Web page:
Best Fishing Bait For Coarse Fishing
Fishing has evolved massively over recent years with a huge range of new fishing tackle that has been developed. The bait market is no different with a plethora of natural and artificial baits now available. All of these options can be very overwhelming not to mention very confusing, so we have put together a list of the best coarse fishing baits that you must be fishing with. We want to get back to the basics and keep things as simple as possible so you can enjoy more time on the bank catching lots of fish.
In this article, we are going to cover the best baits for coarse fishing along with the species of fish you can expect to catch. Many beginner coarse anglers will not be focused on targeting specific species, however, this may change knowing a simple adjustment in your tactics and bait could lure a big carp or monster chub.
Where else could we start but with the humble maggot. This bait has been used for years and will always be a must have for any fishing trip. You can pick these up by the pint from your local tackle shop or even your local fishery depending on the facilities. Check what your local lake has to offer before you go fishing to avoid any disappointment and not having the bait you need.
You can catch almost any coarse fish using maggots. There are a number of ways to fish using maggots from a couple on a small size 14 hook or perhaps using multiple baits on a maggot ring to target big carp. Coarse fish go crazy for maggots especially if they are still wriggling when you attach them to your hook.
Ensure you hook the maggots correctly for maximum effect. You will see a black dot at one end of the maggot, make sure you hook from the opposite end, this will keep the maggots alive for maximum attraction in the water.
You will mainly find three varieties; white, yellow & red which are equally effective at catching coarse fish. I suggest you change varieties until you find what is catching best on that given day. Each lake will be different and so this will take a bit of adjustment until you find the best approach for that session. You will be amazed at a slight change in your bait, even just the colour of a maggot can dramatically increase your catch rate and for, me this is half the fun of fishing. Once you find a tactic that works it is a very rewarding feeling and will give you more experience for next time.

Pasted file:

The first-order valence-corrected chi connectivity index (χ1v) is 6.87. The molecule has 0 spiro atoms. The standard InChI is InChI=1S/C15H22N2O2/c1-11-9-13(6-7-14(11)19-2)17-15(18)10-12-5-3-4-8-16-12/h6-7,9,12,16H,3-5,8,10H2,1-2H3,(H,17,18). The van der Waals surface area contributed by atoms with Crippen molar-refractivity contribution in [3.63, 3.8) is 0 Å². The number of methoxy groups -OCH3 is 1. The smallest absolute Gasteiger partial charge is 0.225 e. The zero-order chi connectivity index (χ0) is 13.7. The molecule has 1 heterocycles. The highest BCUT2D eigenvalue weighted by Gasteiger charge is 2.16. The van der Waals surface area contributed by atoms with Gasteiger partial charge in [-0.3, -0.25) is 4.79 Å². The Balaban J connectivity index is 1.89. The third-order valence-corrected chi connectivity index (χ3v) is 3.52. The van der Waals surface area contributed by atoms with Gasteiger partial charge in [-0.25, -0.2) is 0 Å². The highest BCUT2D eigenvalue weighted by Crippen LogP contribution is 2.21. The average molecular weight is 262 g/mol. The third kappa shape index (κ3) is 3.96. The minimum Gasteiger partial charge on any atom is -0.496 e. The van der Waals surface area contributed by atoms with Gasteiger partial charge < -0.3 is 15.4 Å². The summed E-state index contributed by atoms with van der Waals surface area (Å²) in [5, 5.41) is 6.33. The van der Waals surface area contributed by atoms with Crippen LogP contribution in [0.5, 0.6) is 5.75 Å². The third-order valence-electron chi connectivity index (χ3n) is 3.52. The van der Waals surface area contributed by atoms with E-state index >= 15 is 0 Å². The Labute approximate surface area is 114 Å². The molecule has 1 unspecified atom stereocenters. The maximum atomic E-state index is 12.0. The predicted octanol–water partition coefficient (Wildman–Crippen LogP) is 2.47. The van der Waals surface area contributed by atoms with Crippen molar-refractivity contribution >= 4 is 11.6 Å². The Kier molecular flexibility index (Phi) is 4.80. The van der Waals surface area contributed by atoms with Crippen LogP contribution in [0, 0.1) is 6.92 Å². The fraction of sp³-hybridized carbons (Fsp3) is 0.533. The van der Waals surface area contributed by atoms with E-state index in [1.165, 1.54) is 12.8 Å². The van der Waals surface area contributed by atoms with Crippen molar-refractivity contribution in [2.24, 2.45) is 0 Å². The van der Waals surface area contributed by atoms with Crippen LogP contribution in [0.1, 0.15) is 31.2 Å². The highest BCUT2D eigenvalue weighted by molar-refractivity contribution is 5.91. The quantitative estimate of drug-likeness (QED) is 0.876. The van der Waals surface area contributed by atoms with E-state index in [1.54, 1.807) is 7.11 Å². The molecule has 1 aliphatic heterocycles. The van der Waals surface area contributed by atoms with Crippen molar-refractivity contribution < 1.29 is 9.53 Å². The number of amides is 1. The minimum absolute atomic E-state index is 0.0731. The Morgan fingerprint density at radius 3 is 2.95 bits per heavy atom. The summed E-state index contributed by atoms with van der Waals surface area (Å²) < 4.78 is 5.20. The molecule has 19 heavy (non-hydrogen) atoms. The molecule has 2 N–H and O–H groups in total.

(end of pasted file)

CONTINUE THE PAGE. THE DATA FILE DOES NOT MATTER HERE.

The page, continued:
A cheap tin of sweetcorn from your local supermarket is something you must always carry in your tackle bag. It is another very versatile bait that can be attached to your hook or even added to a ground bait or spod mix. These mixes are basically a series of ingredients brought together to form a paste/sludge and offered as free bait to attract fish to your swim.
The bright colour of the sweetcorn is highly attractive and will catch the eye of any fish. I particularly like using bright yellow baits when carp fishing and often use a piece of fake plastic sweetcorn combined with a boilie, a tactic that I have been very successful with and have caught many big carp using.
Sweetcorn can also take on other flavours to further enhance the bait. Many bait companies sell flavour glugs and dips to add extra attractors that coarse fish love.
Similar to fishing with maggots, if I find the fishing is slowing down I will switch to sweetcorn and often find this does the trick and I start getting bites again.
Luncheon meat or more specifically a tin of 'Spam' is another very cheap coarse fishing bait that should always be in your bait line up. I remember my Grandad giving me this stuff as a kid and it stills makes me shudder thinking about it! But enough about my lack of enjoyment eating spam, the fish love this stuff and you can expect to catch carp, chub and tench with this bait.
I tend to bring a small switch knife with me and cut the meat into different size cubes before I start fishing. You can easily attach this to any size hook and it is robust enough to last in the water.
Boilies are a fishmeal type of bait that is egg-based and shaped in balls. Boilies are available in a wide range of flavours including squid, pineapple and coconut. There are also a number of sizes on offer from 10mm upwards. Boilies will attract carp and barbel.